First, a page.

Murder, torture, illegal taxes, theft and the gang rape of a teenage boy are among the abuses by government-backed militias, and the NATO-funded Afghan local police, documented in the 102-page report, “Just Don’t Call It a Militia.”
The groups were formed in response to Afghanistan’s downward security spiral, aiming to capitalise on a basic instinct to protect local communities — much like Iraq’s Awakening Council that helped turn the tide of the Iraq war.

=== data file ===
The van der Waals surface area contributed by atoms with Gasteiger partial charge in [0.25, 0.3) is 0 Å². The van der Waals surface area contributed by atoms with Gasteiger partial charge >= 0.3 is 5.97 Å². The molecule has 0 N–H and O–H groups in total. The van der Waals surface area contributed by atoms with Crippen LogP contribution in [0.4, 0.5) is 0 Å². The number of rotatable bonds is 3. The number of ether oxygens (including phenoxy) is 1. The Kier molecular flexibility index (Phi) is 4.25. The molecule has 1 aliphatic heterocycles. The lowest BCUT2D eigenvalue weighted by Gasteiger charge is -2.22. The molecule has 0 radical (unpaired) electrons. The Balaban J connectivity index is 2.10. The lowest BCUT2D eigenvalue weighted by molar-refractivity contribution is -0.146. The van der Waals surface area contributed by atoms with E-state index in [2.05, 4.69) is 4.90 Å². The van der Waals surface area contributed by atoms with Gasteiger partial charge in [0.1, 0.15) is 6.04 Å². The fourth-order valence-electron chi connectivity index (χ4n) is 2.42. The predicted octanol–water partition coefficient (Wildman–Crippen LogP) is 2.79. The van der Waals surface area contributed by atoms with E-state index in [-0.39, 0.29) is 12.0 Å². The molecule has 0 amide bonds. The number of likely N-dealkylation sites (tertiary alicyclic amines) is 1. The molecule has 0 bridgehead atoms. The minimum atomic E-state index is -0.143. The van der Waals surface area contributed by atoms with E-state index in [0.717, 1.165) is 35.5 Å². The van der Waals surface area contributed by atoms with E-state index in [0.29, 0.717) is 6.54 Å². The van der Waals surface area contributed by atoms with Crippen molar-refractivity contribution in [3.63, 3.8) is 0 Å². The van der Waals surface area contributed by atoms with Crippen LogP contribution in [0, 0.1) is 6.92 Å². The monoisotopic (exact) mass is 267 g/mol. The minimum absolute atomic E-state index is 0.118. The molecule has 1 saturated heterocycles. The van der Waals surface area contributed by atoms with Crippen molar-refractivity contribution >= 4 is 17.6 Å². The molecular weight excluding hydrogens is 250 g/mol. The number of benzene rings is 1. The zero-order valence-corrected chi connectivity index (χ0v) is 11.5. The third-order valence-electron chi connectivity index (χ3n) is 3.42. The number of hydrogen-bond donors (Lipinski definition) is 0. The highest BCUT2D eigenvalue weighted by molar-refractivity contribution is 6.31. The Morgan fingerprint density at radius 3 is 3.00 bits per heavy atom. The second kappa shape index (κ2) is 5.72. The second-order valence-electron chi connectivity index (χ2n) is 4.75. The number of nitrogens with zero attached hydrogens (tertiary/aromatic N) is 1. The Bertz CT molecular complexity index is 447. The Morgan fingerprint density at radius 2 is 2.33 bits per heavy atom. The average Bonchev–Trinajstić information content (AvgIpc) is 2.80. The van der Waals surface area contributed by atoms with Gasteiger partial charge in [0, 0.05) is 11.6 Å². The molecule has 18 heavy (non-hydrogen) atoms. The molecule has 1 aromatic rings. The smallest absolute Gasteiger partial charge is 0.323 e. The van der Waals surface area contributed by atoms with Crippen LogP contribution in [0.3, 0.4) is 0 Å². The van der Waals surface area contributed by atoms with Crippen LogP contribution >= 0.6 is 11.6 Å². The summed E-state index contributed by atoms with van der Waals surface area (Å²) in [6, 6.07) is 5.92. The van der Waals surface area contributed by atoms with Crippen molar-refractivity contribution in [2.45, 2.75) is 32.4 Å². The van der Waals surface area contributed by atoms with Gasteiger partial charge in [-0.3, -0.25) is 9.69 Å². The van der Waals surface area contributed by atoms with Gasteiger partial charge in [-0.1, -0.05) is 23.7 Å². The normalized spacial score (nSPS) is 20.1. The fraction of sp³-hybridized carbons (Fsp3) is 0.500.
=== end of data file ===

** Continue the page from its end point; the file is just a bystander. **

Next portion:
But a lack of training, vetting, oversight and accountability means armed groups are adding another worry to the lives of ordinary Afghans already struggling with a war that this year has claimed a record number of civilian lives.
“Kabul and Washington need to make a clean break from supporting abusive and destabilising militias to have any hope of a viable, long-term security strategy,” said Brad Adams, Asia director at Human Rights Watch.
“Poor governance, corruption, human rights abuses, and impunity for government-affiliated forces all are drivers of the insurgency.”